23.07.2021 Article

A Distressful Experience with the Covid-19 Management/Containment System of Ghana: Implications for Fighting/Containing the Pandemic in the Country

By Prof Jasper Abembia Ayelazuno, PhD, Department of Politics and Governance
A Distressful Experience with the Covid-19 Management/Containment System of Ghana: Implications for Fighting/Containing the Pandemic in the Country
LISTEN JUL 23, 2021

On 12th July, 2021, my wife (Mrs. Yvonne Ayelazuno) and I went to a certified Covid-19 testing laboratory, the Public Health Laboratory in Tamale, and got a test for travelling purposes. A staff of the laboratory called us on 13th July and relayed bad news: both of us have tested positive for COVID-19 (see the results of the test attached). The rest of this statement covers this experience and its implications for the fight and containment of the pandemic in Ghana.

Zero, naught, no action by the Ghana Health Service (GHS)

It is exactly ten (10) days since my wife and I tested positive – taking seriously the results of our test by the Public Health Laboratory in Tamale. Yet, as of the time of writing and releasing this statement, no action has been taken by the Ghana Health Service to, at the very least, stop the spread of the pandemic; by managing what my wife and I may do (or not do) relative to the observance of the protocols by people infected by Covid-19. Except the advice of an official of the laboratory to us to self-quarantine, no any other official of the GHS has contacted us with information regarding managing and containing the spread of the pandemic. Note that our concern is not even about treating us for the disease, but preventing us from infecting other people.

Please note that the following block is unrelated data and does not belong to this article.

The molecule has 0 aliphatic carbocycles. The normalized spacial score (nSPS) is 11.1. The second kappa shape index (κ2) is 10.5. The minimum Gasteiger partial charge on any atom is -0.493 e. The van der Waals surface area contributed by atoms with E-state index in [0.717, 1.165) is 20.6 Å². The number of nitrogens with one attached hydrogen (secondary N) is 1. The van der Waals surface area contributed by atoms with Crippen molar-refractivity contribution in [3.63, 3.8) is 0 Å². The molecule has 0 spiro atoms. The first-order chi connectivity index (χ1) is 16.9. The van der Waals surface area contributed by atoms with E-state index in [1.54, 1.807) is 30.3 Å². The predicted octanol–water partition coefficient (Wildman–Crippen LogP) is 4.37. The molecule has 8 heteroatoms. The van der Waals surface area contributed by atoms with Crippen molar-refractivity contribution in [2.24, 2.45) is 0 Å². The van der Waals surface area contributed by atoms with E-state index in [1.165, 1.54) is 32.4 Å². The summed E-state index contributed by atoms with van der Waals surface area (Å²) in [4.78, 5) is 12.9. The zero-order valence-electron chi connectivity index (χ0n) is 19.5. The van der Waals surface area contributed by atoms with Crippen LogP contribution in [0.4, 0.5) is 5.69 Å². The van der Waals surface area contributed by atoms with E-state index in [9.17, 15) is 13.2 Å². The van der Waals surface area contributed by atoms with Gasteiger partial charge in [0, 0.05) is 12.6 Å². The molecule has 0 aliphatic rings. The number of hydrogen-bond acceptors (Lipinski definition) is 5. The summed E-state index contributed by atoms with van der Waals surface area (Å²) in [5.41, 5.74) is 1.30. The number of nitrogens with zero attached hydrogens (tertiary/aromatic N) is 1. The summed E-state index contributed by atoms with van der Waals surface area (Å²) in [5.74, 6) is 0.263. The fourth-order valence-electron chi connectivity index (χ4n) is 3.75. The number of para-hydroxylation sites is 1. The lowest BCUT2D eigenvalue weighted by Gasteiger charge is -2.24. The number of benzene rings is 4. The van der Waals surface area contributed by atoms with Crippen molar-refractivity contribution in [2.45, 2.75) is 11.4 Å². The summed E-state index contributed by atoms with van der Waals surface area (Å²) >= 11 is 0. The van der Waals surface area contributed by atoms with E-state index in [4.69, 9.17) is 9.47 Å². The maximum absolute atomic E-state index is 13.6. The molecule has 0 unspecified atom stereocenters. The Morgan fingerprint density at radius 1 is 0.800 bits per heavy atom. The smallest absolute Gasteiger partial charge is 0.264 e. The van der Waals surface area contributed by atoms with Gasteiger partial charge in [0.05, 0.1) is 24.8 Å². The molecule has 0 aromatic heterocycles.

The inaction of the GHS should be situated in the context of Ghana’s official policy for managing and containing Covid-19 in the country, for which it has been highly commended.[1] For example, the International Monetary Fund (IMF) praised Ghana for its “proactive response to the pandemic which mitigated its economic impact” on the country.[2]

Since March 2020 when Ghana recorded its first cases of Covid-19, the government stated five objectives it seeks to achieve in the fight and containment of the pandemic: 1) limit and stop the importation of the virus; 2) contain its spread; 3) provide adequate care for the sick; 4) limit the impact of the virus on social and economic life; and 5) expand the domestic capability and deepen the self-reliance of the country in dealing with the pandemic. The motto driving Ghana’s system of management and containment of the pandemic is the ‘3T’s’ (i.e., Tracing, Testing, and Treatment).[3]